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Blocking NRSF Function Rescues Spatial Memory Impaired by Early-Life Adversity and Reveals Unexpected Underlying Transcriptional Programs

26 Pages Posted: 16 Nov 2018 Sneak Peek Status: Under Review

See all articles by Anton Schulmann

Anton Schulmann

University of California, Irvine, School of Medicine, Department of Pediatrics; University of California, Irvine, School of Medicine, Department of Anatomy/Neurobiology

Jessica L. Bolton

University of California, Irvine, School of Medicine, Department of Pediatrics; University of California, Irvine, School of Medicine, Department of Anatomy/Neurobiology

Megan M. Curran

University of California, Irvine, School of Medicine, Department of Pediatrics; University of California, Irvine, School of Medicine, Department of Anatomy/Neurobiology

Limor Regev

University of California, Irvine, School of Medicine, Department of Pediatrics; University of California, Irvine, School of Medicine, Department of Anatomy/Neurobiology

Noriko Kamei

University of California, Irvine, School of Medicine, Department of Pediatrics; University of California, Irvine, School of Medicine, Department of Anatomy/Neurobiology

Akanksha Singh-Taylor

University of California, Irvine, School of Medicine, Department of Pediatrics; University of California, Irvine, School of Medicine, Department of Anatomy/Neurobiology

Shan Jiang

University of California, Irvine - Developmental and Cell Biology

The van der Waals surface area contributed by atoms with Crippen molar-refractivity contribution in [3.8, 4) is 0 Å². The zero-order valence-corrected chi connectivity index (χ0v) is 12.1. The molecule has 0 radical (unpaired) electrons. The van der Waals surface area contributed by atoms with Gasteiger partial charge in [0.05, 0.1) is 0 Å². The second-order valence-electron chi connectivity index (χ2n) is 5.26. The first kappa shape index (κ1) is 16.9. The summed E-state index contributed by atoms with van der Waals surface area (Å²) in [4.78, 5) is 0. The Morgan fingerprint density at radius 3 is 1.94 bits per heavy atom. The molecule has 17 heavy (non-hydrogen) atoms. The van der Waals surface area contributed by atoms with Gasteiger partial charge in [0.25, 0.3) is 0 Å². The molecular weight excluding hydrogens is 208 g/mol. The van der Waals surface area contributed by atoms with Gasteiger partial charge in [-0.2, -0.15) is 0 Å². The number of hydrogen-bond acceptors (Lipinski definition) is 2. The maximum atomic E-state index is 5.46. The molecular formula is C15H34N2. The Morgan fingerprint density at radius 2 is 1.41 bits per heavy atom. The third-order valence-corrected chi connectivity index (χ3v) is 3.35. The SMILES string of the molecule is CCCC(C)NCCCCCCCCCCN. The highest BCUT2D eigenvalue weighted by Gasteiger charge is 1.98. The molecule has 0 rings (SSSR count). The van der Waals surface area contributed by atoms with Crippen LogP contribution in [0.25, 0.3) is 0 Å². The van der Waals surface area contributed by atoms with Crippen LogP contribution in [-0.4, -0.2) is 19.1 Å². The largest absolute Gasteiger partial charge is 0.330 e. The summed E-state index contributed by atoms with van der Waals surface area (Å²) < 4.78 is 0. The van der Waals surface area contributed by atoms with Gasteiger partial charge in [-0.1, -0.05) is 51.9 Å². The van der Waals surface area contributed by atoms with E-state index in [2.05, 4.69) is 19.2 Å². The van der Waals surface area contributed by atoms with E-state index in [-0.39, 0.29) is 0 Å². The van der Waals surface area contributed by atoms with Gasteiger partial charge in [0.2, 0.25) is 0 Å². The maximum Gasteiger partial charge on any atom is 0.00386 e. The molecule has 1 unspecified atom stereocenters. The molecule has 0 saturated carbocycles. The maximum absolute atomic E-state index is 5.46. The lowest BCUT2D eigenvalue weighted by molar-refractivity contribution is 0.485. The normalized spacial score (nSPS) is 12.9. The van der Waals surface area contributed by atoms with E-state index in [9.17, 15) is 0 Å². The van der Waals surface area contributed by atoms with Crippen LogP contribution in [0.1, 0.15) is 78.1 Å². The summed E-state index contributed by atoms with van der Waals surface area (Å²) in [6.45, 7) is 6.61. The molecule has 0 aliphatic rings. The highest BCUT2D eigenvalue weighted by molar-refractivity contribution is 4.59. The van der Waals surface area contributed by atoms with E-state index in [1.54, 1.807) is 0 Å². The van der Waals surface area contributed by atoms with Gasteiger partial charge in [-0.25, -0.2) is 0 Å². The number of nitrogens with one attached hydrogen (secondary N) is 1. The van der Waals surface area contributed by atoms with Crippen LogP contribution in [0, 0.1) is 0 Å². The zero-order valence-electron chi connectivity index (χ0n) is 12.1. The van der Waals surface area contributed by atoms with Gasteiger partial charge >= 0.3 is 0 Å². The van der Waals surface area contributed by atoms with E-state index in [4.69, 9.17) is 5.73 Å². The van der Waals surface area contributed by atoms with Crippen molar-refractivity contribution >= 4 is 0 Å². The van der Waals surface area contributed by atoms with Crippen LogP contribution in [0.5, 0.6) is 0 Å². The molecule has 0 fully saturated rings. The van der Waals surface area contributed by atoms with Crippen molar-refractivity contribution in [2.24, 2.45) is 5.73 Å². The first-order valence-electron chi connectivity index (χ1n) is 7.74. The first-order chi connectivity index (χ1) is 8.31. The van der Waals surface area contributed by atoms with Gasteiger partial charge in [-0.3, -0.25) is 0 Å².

Jenny Molet

University of California, Irvine, School of Medicine, Department of Pediatrics; University of California, Irvine, School of Medicine, Department of Anatomy/Neurobiology

Ali Mortazavi

University of California, Irvine - Developmental and Cell Biology

Tallie Z. Baram

University of California, Irvine, School of Medicine, Department of Pediatrics; University of California, Irvine, School of Medicine, Department of Anatomy/Neurobiology; University of California, Irvine - Department of Neurology

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Abstract

Adverse early-life experiences are associated with lifelong cognitive deficits and risk of memory loss and dementia, yet the underlying mechanisms remain unclear. Here we imposed early-life adversity by rearing rat pups in simulated poverty, assessed hippocampus-dependent memory in adulthood, and probed enduring changes in gene expression and the underlying transcriptional processes. Adversity-experiencing rats had poor spatial memory, associated with ~130 differentially expressed genes in dorsal hippocampus. Using bioinformatics, we identified the glucocorticoid receptor and, unexpectedly, the neuron-specific developmental transcription factor neuron-restrictive silencer factor (NRSF/REST) as putative upstream factors. To examine the role of the latter in adversity-induced memory problems, we blocked the binding of NRSF to the chromatin immediately following the adversity period. Transient interference with the function of NRSF rescued spatial memory in the exposed rats, without influencing non-hippocampus-dependent emotional functions. These findings establish a novel, surprising mechanism by which early-life adversity initiates long-lasting hippocampus-dependent memory deficits via enduring epigenetic programming mediated by NRSF.